Mayor Bill De Blasio gives his annual State of the...

Mayor Bill De Blasio gives his annual State of the City address at Lehman Center for the Performing Arts Concert Hall in the Bronx on Feb. 4, 2016. Credit: Getty Images / Eduardo Munoz Alvarez

If you can’t beat them, avoid them.

Bill de Blasio’s recently unveiled agenda for his third year as mayor suggests a strategic shift by steering clear of projects and proposals that require Albany’s blessing.

Nothing in the plans outlined in de Blasio’s Feb. 4 State of the City address rises or falls on cooperation from his frequent adversary, Gov. Andrew M. Cuomo, or State Senate Republicans.

In 2014 and 2015, they blocked the mayor on several fronts, including his ideas to tax the rich to fund universal prekindergarten and how to structure tax breaks to encourage affordable housing.

The latest big projects — including a $2.5 billion streetcar line along the Brooklyn-Queens waterfront and a retirement plan initiative for low-wage, private-sector workers — can be accomplished by the city alone, with minimal if any state input. So can an app-based parking meter payment system, a five-borough road-cleaning campaign and bus-arrival countdown clocks.

“I think that the mayor realized the challenges that he faces in Albany with both houses of the legislature and the governor,” Assemb. Phillip Goldfeder, a Democrat who represents southern Queens. “I think that while he’s working very hard to repair relationships, he’s trying to be pragmatic in his approach to get this done for the city.”

Though both are Democrats, the mayor and governor found themselves at odds shortly after de Blasio took office. De Blasio’s losing streak in Albany includes seeking a long-term extension of mayoral control of public schools and reining in the growth of charter schools.

Sometimes the governor dropped cold water on de Blasio the same day of the mayor’s announcements.

Such was the case within hours of de Blasio’s 2015 State of the City address. Top Cuomo aide Melissa DeRosa blasted out an emailed statement declaring that the Sunnyside rail yards, which the state partially owns, were not available to be decked for affordable housing, as de Blasio had just proposed.

DeRosa also called de Blasio’s proposal to raise the minimum wage to $13 an hour a “nonstarter” — even though later that same year Cuomo proposed a statewide $15 minimum.

But Cuomo has had little to say about the streetcar plan. “It’s a city project,” he told reporters last week.

De Blasio’s proposed construction of the BQX streetcar network from Sunset Park to Astoria would be funded with local bonds and property tax revenue, without the involvement of the state-directed MTA, which answers to Cuomo. De Blasio said on Friday that he’s not “asking him for any” money.

“This is something the city is going to achieve,” he told WNYC’s Brian Lehrer.

The project would require state cooperation to use MetroCards or a successor MTA system for payment and the option of free transfers between the streetcars and the MTA-run subway and bus systems. De Blasio spokesman Wiley Norvell said the city would welcome such an arrangement but will proceed with its own fare card if necessary.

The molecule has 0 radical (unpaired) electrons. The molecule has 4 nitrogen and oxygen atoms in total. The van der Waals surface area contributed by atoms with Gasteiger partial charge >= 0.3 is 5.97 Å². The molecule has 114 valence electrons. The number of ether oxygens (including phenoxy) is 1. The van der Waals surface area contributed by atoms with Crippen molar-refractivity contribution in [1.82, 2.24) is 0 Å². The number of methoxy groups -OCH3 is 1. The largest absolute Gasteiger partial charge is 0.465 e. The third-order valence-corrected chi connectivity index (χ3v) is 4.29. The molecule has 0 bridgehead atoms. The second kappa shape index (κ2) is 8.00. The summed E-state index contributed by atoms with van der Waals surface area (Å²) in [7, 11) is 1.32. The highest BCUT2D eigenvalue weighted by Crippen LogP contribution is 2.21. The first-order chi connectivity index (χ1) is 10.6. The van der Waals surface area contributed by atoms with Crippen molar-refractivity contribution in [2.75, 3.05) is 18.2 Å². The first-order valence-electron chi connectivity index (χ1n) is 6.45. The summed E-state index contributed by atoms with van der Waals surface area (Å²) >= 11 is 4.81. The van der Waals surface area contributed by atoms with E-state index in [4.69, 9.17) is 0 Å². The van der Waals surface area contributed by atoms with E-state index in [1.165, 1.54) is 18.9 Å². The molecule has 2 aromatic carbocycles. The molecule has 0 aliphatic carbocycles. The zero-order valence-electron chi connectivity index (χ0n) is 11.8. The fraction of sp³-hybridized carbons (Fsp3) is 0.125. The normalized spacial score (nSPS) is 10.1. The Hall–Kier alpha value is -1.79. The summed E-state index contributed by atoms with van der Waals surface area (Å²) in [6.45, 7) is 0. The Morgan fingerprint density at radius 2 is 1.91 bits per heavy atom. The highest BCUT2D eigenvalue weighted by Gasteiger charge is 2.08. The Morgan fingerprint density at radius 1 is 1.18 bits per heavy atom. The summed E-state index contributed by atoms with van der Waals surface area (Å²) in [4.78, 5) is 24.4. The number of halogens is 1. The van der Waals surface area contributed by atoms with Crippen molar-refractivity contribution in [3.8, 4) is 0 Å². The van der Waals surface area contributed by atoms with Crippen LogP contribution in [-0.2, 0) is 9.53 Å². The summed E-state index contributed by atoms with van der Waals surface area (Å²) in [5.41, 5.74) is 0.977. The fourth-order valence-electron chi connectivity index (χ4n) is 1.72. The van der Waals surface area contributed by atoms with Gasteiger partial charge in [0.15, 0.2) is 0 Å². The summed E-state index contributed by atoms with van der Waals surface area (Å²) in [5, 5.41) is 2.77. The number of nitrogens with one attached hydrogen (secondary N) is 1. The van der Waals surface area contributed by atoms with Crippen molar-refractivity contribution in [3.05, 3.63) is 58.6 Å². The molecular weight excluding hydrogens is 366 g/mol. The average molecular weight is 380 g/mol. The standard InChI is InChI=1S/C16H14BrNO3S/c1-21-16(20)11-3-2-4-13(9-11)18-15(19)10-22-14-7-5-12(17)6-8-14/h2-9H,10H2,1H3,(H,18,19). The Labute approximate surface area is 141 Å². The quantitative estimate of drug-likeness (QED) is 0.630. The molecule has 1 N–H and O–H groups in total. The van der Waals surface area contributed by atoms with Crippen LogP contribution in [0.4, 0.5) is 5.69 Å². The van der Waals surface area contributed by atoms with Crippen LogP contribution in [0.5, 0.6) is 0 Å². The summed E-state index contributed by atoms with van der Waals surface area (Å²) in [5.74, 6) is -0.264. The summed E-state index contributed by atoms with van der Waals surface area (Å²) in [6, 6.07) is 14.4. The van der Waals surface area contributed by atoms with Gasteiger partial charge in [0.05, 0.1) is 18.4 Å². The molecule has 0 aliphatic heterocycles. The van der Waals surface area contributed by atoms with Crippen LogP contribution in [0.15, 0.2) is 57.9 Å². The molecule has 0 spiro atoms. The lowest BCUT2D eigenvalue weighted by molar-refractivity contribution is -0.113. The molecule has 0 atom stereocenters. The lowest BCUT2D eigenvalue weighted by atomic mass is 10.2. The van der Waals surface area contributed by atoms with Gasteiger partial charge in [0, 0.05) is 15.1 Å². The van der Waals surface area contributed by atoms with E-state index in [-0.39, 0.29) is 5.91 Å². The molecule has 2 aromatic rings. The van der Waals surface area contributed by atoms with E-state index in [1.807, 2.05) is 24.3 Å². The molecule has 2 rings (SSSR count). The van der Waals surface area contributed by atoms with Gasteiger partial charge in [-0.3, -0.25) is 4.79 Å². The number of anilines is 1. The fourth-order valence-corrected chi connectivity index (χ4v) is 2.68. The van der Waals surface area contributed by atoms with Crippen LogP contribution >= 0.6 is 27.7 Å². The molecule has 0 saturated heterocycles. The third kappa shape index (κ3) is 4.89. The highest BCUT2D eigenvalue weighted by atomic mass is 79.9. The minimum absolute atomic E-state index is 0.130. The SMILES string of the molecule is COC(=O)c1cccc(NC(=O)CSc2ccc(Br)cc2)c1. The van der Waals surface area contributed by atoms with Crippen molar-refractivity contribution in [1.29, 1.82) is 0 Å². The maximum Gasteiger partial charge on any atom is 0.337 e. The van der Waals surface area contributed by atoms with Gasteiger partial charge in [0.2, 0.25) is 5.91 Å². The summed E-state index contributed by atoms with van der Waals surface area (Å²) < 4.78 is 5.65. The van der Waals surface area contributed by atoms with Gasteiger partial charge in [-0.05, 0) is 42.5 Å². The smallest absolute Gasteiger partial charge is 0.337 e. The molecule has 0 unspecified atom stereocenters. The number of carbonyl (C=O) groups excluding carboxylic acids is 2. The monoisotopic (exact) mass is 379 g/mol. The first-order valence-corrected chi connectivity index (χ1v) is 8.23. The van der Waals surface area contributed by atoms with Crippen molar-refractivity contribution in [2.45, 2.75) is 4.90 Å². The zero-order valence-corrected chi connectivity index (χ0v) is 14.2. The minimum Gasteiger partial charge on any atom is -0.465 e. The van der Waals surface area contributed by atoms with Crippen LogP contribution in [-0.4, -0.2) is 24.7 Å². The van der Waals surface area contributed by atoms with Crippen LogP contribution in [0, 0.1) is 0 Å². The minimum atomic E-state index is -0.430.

The BQX’s projected completion date is 2024, after de Blasio would be term-limited out of office and Cuomo would be gone too unless he seeks and wins a third and fourth term.

The administration won’t need the MTA’s collaboration for another 2016 agenda item: 350 bus stop countdown clocks, which can be operated simply by using publicly available data.

Nor would de Blasio need state approval for the plan to revitalize further development of Governor’s Island, since the mayor appoints a majority on the island’s trustee board.

De Blasio aides won’t say whether they sought to make the project list Albany-proof by design.

“We are going to use every tool in our power to improve New Yorkers’ lives. That means leveraging everything we can do right here in the city, but also working in Albany to get the change our people need,” Norvell said.

Cuomo’s office declined to comment.

De Blasio is seeking re-election next year, noted Christina Greer, a political scientist at Fordham University, and could benefit from fresh accomplishments to tout.

“He’s trying to figure out a way to be succeed without relying on the governor,” she said.

But there are still limits of what the city can and cannot do without the blessing of the state, which controls everything from most taxation to the speed limit.

Even as de Blasio avoids needing the state’s approval for big projects, he still is battling to restore nearly $1 billion in state cuts to the City University of New York and Medicaid the governor announced in his preliminary state budget.

Bill Cunningham, a longtime political consultant who worked in Michael Bloomberg’s City Hall, said the de Blasio administration “has decided to play small ball,” adding: “It could be that they want to limit their downside, but it also sort of limits their upside.”

Latest video